Emotional maturity is the ability to know what our emotions are telling us, and to follow them when it’s the healthy thing to do.
Negative feelings are bad and unchristian
If you’ve been told this, spend some time in the Psalms and notice all the emotions. Look through the Prophets to see how God feels. Read all the pain and lamentation that is expressed.
God created us to have feelings because we are created in His image. In the Psalms, David voiced the range of human emotion and wasn’t rebuked by God for his feelings. In fact, he found comfort from God in them.
Because of the way that God created us, our healing process requires that we feel the feelings of grief, anger, betrayal, fear, anguish, and so many more.
If we stuff these feelings, they will come out in other ways such as depression, physical symptoms, illness, exhaustion, short-temperedness, feeling overwhelmed and numbing ourselves in unhealthy ways.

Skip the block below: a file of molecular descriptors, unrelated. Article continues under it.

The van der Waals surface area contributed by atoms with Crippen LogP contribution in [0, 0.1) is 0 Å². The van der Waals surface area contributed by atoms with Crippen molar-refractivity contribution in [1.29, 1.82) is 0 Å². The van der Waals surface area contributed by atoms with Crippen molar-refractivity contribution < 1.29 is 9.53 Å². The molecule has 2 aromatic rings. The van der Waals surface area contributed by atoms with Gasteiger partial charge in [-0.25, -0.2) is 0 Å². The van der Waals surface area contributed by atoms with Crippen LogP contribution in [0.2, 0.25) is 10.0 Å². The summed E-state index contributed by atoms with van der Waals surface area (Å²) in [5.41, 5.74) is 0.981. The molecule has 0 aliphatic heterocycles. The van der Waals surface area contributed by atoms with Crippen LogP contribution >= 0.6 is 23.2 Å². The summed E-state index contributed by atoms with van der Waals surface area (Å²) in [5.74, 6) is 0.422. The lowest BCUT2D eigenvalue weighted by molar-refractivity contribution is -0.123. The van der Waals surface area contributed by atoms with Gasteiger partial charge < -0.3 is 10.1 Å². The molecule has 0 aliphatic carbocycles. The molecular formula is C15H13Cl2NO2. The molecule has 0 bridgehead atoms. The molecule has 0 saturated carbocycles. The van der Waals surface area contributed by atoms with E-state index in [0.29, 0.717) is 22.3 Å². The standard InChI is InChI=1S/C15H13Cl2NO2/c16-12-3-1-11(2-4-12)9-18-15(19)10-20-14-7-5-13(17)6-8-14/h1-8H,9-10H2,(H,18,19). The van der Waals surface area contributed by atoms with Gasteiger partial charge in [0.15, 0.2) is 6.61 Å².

When we process our emotions with God, it increases our intimacy with Him. When we feel our feelings and honor them, we become closer to ourselves and become our own friend.
And then we can heal over time.
Just renew your mind
Research over the last 20 years has shown that our emotions are much more complex than we thought. Our brains and body have a huge effect on how we feel.
Most Christian teaching doesn’t distinguish between the brain and mind, or understand how the physical brain impacts our thoughts.
We’re taught that renewing our mind is all that’s needed to change our thoughts and feelings.
But it’s much more complex than that if we’ve experienced trauma.